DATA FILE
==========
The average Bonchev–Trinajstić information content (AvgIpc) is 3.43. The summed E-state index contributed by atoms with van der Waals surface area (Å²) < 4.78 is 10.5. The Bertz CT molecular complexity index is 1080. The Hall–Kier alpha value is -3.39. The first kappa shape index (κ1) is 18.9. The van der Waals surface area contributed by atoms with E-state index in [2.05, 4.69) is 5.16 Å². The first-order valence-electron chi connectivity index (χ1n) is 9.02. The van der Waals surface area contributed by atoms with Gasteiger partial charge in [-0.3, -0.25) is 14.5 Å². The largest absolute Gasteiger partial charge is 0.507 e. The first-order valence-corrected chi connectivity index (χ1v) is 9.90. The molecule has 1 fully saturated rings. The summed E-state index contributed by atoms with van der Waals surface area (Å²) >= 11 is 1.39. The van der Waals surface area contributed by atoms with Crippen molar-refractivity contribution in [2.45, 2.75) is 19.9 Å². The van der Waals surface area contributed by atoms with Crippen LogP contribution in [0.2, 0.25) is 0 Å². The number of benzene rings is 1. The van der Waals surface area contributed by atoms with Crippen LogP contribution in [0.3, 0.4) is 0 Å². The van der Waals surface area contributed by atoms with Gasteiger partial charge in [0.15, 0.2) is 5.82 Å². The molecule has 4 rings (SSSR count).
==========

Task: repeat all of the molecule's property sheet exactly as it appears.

The average Bonchev–Trinajstić information content (AvgIpc) is 3.43. The summed E-state index contributed by atoms with van der Waals surface area (Å²) < 4.78 is 10.5. The Bertz CT molecular complexity index is 1080. The Hall–Kier alpha value is -3.39. The first kappa shape index (κ1) is 18.9. The van der Waals surface area contributed by atoms with E-state index in [2.05, 4.69) is 5.16 Å². The first-order valence-electron chi connectivity index (χ1n) is 9.02. The van der Waals surface area contributed by atoms with Gasteiger partial charge in [-0.3, -0.25) is 14.5 Å². The largest absolute Gasteiger partial charge is 0.507 e. The first-order valence-corrected chi connectivity index (χ1v) is 9.90. The molecule has 1 fully saturated rings. The summed E-state index contributed by atoms with van der Waals surface area (Å²) >= 11 is 1.39. The van der Waals surface area contributed by atoms with Crippen molar-refractivity contribution in [2.45, 2.75) is 19.9 Å². The van der Waals surface area contributed by atoms with Crippen LogP contribution in [0.2, 0.25) is 0 Å². The number of benzene rings is 1. The van der Waals surface area contributed by atoms with Crippen LogP contribution in [0.3, 0.4) is 0 Å². The van der Waals surface area contributed by atoms with Gasteiger partial charge in [0.15, 0.2) is 5.82 Å². The molecule has 4 rings (SSSR count).